FIG. 4 is a partial sectional view of another alternative embodiment of a termination fixture having an adjustable length inner conductor according to the present invention.
In order for a termination fixture to be able to match a variety of electrodeless lamps, some tuning device is necessary. The present invention relates to a means whereby this tuning is accomplished by changing the effective length of the termination fixture and more specifically, the distance between the lampcoupled end of the inner conductor and the power source coupled end of both conductors. This tuning scheme, used by itself or in conjunction with other tuning elements, enables the fixture to be adjusted to transfer all applied power to the lamp.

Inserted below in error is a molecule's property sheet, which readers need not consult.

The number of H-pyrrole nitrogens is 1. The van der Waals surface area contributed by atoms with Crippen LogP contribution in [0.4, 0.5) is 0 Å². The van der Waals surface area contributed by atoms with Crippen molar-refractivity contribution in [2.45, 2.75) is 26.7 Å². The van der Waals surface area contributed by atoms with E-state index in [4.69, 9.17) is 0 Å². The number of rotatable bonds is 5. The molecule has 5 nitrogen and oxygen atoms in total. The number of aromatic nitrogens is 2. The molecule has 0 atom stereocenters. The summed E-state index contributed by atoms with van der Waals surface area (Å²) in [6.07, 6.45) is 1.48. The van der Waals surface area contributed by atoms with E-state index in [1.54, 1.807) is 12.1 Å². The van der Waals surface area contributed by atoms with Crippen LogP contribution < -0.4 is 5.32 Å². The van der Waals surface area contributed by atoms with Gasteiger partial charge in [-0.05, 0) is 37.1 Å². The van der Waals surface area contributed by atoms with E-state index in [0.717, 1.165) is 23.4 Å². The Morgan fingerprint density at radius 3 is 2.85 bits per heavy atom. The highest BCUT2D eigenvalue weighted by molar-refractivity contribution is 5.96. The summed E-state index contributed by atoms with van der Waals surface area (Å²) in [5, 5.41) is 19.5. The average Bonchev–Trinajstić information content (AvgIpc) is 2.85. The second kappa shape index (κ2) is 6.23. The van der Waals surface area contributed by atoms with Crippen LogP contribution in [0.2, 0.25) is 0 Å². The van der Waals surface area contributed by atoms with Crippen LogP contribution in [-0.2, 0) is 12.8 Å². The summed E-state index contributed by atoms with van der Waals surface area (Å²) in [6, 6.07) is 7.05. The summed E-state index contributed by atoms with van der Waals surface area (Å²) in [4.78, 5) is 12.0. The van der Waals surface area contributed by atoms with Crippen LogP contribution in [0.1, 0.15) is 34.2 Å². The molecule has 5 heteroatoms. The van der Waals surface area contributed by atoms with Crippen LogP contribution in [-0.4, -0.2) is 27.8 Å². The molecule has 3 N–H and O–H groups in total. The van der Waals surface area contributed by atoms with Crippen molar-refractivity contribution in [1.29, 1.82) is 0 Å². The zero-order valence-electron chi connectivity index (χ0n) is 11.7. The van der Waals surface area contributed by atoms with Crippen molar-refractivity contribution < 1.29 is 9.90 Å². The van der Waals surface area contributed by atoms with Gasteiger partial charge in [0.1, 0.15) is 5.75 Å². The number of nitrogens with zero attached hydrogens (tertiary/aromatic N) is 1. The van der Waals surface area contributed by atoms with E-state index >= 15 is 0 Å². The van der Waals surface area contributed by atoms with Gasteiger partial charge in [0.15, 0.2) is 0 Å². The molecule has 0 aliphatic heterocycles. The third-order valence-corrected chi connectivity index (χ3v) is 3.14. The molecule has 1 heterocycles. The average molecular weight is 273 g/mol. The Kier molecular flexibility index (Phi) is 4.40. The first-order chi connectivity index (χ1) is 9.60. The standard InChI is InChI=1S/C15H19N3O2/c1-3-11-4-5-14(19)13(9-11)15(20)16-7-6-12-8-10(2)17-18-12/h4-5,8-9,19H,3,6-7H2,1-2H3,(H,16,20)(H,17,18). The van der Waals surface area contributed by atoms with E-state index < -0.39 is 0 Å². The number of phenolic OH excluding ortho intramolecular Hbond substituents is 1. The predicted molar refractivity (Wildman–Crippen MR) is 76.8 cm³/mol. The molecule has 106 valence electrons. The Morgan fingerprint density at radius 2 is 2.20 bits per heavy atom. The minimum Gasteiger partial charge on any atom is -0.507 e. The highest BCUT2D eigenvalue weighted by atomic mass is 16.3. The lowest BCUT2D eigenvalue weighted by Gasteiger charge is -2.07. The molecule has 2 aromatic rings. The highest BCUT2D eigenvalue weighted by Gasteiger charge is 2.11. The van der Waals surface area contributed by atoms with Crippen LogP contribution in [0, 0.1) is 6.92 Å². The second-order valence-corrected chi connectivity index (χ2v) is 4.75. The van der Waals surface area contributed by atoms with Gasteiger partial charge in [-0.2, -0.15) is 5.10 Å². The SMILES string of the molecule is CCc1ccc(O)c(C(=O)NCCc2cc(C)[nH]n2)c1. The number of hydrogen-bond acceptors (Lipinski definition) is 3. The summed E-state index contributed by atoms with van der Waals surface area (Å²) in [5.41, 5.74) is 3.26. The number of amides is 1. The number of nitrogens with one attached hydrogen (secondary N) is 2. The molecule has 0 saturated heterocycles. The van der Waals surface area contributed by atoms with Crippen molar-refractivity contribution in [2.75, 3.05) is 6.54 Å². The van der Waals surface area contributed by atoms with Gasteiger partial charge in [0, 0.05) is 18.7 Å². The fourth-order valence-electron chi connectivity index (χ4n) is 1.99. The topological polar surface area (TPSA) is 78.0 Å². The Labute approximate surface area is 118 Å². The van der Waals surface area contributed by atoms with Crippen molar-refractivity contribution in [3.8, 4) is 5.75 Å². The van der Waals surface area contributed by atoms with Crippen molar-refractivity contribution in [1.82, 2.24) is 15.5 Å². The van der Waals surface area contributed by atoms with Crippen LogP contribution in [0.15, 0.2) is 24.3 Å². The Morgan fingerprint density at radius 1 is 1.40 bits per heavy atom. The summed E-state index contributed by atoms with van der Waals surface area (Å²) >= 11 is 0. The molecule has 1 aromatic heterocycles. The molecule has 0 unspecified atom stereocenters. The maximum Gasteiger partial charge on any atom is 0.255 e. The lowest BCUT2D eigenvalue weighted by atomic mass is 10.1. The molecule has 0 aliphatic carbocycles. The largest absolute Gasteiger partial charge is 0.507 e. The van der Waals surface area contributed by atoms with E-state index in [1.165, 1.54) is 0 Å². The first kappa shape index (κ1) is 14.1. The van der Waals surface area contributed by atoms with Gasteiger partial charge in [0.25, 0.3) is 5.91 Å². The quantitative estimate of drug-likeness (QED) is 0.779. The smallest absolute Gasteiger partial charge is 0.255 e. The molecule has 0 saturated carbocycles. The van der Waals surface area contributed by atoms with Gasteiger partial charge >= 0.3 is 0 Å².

In general, a characteristic impedance and a line length can be found for matching a complex load impedance ZL into some other impedance RS, a real value. The function of the termination fixture is to provide a match between an operating lamp of impedance ZL = R + jX and a source with output impedance RS. If the fixture characteristic impedance is ##EQU1## and its length is a match will be achieved. The characteristic impedance of a coaxial line type of termination fixture is given by: ##EQU2## where
εr = dielectric constant of the medium between the conductors
μr = permeability of the medium between the conductors
b = inner diameter of the outer conductor
a = diameter of the inner conductor